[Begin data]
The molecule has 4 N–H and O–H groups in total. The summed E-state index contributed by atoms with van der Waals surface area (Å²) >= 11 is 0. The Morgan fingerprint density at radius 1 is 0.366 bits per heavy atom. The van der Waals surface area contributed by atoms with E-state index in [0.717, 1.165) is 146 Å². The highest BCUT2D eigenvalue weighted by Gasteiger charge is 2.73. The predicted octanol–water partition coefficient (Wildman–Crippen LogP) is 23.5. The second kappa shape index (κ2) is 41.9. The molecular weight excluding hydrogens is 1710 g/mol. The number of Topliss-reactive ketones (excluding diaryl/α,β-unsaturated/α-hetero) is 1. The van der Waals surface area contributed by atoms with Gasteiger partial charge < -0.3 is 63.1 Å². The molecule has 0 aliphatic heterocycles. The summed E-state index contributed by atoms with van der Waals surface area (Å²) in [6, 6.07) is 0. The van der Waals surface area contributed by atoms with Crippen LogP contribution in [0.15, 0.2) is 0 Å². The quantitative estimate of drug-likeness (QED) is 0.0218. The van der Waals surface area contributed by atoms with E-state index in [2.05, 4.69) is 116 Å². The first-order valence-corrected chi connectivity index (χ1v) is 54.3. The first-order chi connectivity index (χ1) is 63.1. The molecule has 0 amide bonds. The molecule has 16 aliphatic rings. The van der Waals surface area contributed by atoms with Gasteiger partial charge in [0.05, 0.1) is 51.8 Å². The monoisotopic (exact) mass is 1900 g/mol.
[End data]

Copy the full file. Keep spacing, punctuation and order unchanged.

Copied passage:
The molecule has 4 N–H and O–H groups in total. The summed E-state index contributed by atoms with van der Waals surface area (Å²) >= 11 is 0. The Morgan fingerprint density at radius 1 is 0.366 bits per heavy atom. The van der Waals surface area contributed by atoms with E-state index in [0.717, 1.165) is 146 Å². The highest BCUT2D eigenvalue weighted by Gasteiger charge is 2.73. The predicted octanol–water partition coefficient (Wildman–Crippen LogP) is 23.5. The second kappa shape index (κ2) is 41.9. The molecular weight excluding hydrogens is 1710 g/mol. The number of Topliss-reactive ketones (excluding diaryl/α,β-unsaturated/α-hetero) is 1. The van der Waals surface area contributed by atoms with Gasteiger partial charge < -0.3 is 63.1 Å². The molecule has 0 aliphatic heterocycles. The summed E-state index contributed by atoms with van der Waals surface area (Å²) in [6, 6.07) is 0. The van der Waals surface area contributed by atoms with Crippen LogP contribution in [0.15, 0.2) is 0 Å². The quantitative estimate of drug-likeness (QED) is 0.0218. The van der Waals surface area contributed by atoms with E-state index in [2.05, 4.69) is 116 Å². The first-order valence-corrected chi connectivity index (χ1v) is 54.3. The first-order chi connectivity index (χ1) is 63.1. The molecule has 0 amide bonds. The molecule has 16 aliphatic rings. The van der Waals surface area contributed by atoms with Gasteiger partial charge in [0.05, 0.1) is 51.8 Å². The monoisotopic (exact) mass is 1900 g/mol.